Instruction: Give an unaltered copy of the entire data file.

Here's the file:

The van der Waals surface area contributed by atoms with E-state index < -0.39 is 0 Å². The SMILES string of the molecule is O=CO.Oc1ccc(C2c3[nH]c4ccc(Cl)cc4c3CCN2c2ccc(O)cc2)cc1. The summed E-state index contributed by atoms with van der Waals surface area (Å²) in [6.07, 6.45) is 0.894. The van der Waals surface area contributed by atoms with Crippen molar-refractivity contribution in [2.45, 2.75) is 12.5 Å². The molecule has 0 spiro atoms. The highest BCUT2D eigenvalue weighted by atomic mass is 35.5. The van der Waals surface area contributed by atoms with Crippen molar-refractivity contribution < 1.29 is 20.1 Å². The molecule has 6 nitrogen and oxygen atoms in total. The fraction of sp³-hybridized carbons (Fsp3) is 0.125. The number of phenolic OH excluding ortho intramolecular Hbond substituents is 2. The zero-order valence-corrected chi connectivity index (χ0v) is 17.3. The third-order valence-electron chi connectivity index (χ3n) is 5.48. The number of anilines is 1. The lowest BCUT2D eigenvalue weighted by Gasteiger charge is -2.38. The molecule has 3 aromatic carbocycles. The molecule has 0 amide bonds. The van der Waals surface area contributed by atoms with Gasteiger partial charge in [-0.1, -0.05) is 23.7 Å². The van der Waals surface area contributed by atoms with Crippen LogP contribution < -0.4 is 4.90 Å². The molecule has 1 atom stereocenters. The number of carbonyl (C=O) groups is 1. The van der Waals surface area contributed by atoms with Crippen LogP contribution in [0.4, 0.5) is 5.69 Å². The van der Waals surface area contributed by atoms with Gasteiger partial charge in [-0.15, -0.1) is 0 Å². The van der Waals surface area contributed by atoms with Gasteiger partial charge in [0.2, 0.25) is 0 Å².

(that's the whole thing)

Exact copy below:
The van der Waals surface area contributed by atoms with E-state index < -0.39 is 0 Å². The SMILES string of the molecule is O=CO.Oc1ccc(C2c3[nH]c4ccc(Cl)cc4c3CCN2c2ccc(O)cc2)cc1. The summed E-state index contributed by atoms with van der Waals surface area (Å²) in [6.07, 6.45) is 0.894. The van der Waals surface area contributed by atoms with Crippen molar-refractivity contribution in [2.45, 2.75) is 12.5 Å². The molecule has 0 spiro atoms. The highest BCUT2D eigenvalue weighted by atomic mass is 35.5. The van der Waals surface area contributed by atoms with Crippen molar-refractivity contribution < 1.29 is 20.1 Å². The molecule has 6 nitrogen and oxygen atoms in total. The fraction of sp³-hybridized carbons (Fsp3) is 0.125. The number of phenolic OH excluding ortho intramolecular Hbond substituents is 2. The zero-order valence-corrected chi connectivity index (χ0v) is 17.3. The third-order valence-electron chi connectivity index (χ3n) is 5.48. The number of anilines is 1. The lowest BCUT2D eigenvalue weighted by Gasteiger charge is -2.38. The molecule has 3 aromatic carbocycles. The molecule has 0 amide bonds. The van der Waals surface area contributed by atoms with Gasteiger partial charge in [-0.1, -0.05) is 23.7 Å². The van der Waals surface area contributed by atoms with Crippen LogP contribution < -0.4 is 4.90 Å². The molecule has 1 atom stereocenters. The number of carbonyl (C=O) groups is 1. The van der Waals surface area contributed by atoms with Crippen LogP contribution in [0.4, 0.5) is 5.69 Å². The van der Waals surface area contributed by atoms with Gasteiger partial charge in [-0.15, -0.1) is 0 Å². The van der Waals surface area contributed by atoms with Gasteiger partial charge in [0.2, 0.25) is 0 Å².